Sunday, June 22, 2008

Jane Jacobs Goes to Second Life

Architect David Denton has an interesting answer to a question that has been frequently asked during the past year about the viability of virtual worlds: "Is Second Life empty?" Unlike Virtualpolitik pals Mark Bell and Sarah Robbins who aren't willing to concede the point, based on what they see as the vibrant underground economies and socialities far from high-profile corporate and educational islands, Denton admits that many of the installations that should have more foot traffic are too often deserted. As someone who has actually dealt with zoning issues professionally, Denton takes a Jane Jacobs-y approach to the problem and suggests that there should be more "mixed use development" in Second Life to deal with the problem of vacant monument-scapes.

(If you don't know the work of the person Peter Lunenfeld has described as "an urban saint," check out Jacobs' philosophy of city planning in The Death and Life of Great American Cities, which I personally love for its defense of bars, its loathing of child-rearing in the suburbs, and its generous use of information theory.)

In Denton's virtual studio (accessible via this SLURL), he has created a number of original and evocative spaces built with Photoshop's suite of tools, although sometimes he used 3ds Max for his shadow effects. Denton has become an expert in using the affordances (and bugs) of the software running Second Life to create distinctive effects. For example, by placing two different digital planes of visual material in the same virtual space, the data battles for control in ways that form interesting patterns. Although -- as a real-life architect -- Denton often has to be engaged with practical considerations, he described himself as one who builds virtually "without handrails" and sometimes without actual floors.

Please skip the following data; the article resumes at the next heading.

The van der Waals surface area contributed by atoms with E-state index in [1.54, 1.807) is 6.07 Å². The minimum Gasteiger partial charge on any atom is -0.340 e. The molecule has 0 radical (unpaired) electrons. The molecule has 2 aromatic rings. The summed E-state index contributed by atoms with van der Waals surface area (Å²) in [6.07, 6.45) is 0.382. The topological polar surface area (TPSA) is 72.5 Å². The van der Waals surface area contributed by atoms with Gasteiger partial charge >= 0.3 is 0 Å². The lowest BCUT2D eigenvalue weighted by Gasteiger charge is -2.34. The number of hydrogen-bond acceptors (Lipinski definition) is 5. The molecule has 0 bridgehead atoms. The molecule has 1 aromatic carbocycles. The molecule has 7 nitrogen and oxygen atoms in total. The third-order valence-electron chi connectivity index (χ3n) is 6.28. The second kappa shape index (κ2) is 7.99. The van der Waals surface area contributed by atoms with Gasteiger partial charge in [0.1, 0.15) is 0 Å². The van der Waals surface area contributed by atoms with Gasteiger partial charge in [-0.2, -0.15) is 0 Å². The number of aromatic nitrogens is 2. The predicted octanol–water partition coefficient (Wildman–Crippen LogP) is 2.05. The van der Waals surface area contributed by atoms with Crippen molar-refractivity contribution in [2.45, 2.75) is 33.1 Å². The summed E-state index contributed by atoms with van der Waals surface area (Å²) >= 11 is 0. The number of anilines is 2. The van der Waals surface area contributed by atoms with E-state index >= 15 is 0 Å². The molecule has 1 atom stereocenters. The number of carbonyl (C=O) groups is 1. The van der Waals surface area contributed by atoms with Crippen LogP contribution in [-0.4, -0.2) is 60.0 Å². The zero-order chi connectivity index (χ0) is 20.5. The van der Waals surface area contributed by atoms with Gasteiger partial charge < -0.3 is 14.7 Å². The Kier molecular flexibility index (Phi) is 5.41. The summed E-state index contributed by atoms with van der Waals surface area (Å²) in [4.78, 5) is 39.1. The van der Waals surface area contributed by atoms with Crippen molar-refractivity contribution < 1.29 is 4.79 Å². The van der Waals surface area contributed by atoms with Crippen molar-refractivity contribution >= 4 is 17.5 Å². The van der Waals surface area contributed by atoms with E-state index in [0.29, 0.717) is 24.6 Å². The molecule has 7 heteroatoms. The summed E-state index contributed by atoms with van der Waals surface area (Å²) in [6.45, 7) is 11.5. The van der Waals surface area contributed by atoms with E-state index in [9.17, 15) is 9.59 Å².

Right now, you can see a gallery of photographs from New Guinea for which he has mounted a show and another gallery that he created for the paintings of his ninety-six-year-old mother. She's decided that she has no interest in being the "Grandma Moses of Second Life," and instead spends her time in-world as a sixteen-year-old avatar, although she has been known to call for rescue from her son if she finds herself in spaces that are too exotic. Denton's fantastic visuals for an installation of the Purgatorio was closing today, where murderers could be heard justifying themselves in the soundscape of Hell and couples could be seen choosing the top of the stairs where one can wait for God as an opportune site for sexual trysts.

Denton also took me around to a number of interesting builds that he found intriguing as an architect and artist. They included the psychic plumbing of Hangars Liquides, the display of verisimilitude at the Italia Vera reconstruction of the old city center of Turin (but watch out for griefers), the extravagant shopping mall at The Best of SL Boulevard, and the Alice-in-Wonderland scale shifting of The Greenies.

Corporate clients can buy virtual conference centers designed by Denton for global time-shifting employees or clients. Those who think about Second Life as vacation property can also buy one of his gorgeous lofts to erect on their lots, much like the Sears house kits of old.

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Blogger Lupton said...

Interesting to see this cyber-application of Jane Jacobs! It seems like social media sites like FaceBook also rely on lots of traffic for their vitality and survival.

7:13 PM  

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